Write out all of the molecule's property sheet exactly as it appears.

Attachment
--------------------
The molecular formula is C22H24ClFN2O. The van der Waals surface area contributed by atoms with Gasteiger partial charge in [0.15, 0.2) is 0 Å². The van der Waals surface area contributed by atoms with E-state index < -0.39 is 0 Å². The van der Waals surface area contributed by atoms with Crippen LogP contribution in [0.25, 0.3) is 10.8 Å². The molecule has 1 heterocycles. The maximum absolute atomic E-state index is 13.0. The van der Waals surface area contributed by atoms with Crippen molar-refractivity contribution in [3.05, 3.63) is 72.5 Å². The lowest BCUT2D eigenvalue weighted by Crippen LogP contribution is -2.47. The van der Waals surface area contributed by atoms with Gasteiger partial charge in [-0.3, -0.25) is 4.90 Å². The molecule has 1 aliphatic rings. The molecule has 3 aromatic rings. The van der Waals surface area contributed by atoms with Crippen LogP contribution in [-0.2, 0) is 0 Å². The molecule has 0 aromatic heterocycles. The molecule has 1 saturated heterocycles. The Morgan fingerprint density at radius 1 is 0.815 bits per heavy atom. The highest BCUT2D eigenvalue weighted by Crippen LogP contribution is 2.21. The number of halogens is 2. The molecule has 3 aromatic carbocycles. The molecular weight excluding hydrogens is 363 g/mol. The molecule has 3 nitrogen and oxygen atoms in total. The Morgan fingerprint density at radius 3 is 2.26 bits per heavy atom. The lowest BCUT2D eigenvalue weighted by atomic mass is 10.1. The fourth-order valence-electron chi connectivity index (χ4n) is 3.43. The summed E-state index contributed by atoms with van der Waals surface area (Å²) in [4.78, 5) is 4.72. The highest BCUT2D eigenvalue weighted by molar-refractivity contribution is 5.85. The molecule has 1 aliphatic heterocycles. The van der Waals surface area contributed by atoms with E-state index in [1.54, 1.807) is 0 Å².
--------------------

The molecular formula is C22H24ClFN2O. The van der Waals surface area contributed by atoms with Gasteiger partial charge in [0.15, 0.2) is 0 Å². The van der Waals surface area contributed by atoms with E-state index < -0.39 is 0 Å². The van der Waals surface area contributed by atoms with Crippen LogP contribution in [0.25, 0.3) is 10.8 Å². The molecule has 1 heterocycles. The maximum absolute atomic E-state index is 13.0. The van der Waals surface area contributed by atoms with Crippen molar-refractivity contribution in [3.05, 3.63) is 72.5 Å². The lowest BCUT2D eigenvalue weighted by Crippen LogP contribution is -2.47. The van der Waals surface area contributed by atoms with Gasteiger partial charge in [-0.3, -0.25) is 4.90 Å². The molecule has 1 aliphatic rings. The molecule has 3 aromatic rings. The van der Waals surface area contributed by atoms with Crippen LogP contribution in [-0.2, 0) is 0 Å². The molecule has 0 aromatic heterocycles. The molecule has 1 saturated heterocycles. The Morgan fingerprint density at radius 1 is 0.815 bits per heavy atom. The highest BCUT2D eigenvalue weighted by Crippen LogP contribution is 2.21. The number of halogens is 2. The molecule has 3 aromatic carbocycles. The molecular weight excluding hydrogens is 363 g/mol. The molecule has 3 nitrogen and oxygen atoms in total. The Morgan fingerprint density at radius 3 is 2.26 bits per heavy atom. The lowest BCUT2D eigenvalue weighted by atomic mass is 10.1. The fourth-order valence-electron chi connectivity index (χ4n) is 3.43. The summed E-state index contributed by atoms with van der Waals surface area (Å²) in [4.78, 5) is 4.72. The highest BCUT2D eigenvalue weighted by molar-refractivity contribution is 5.85. The molecule has 1 aliphatic heterocycles. The van der Waals surface area contributed by atoms with E-state index in [1.54, 1.807) is 0 Å².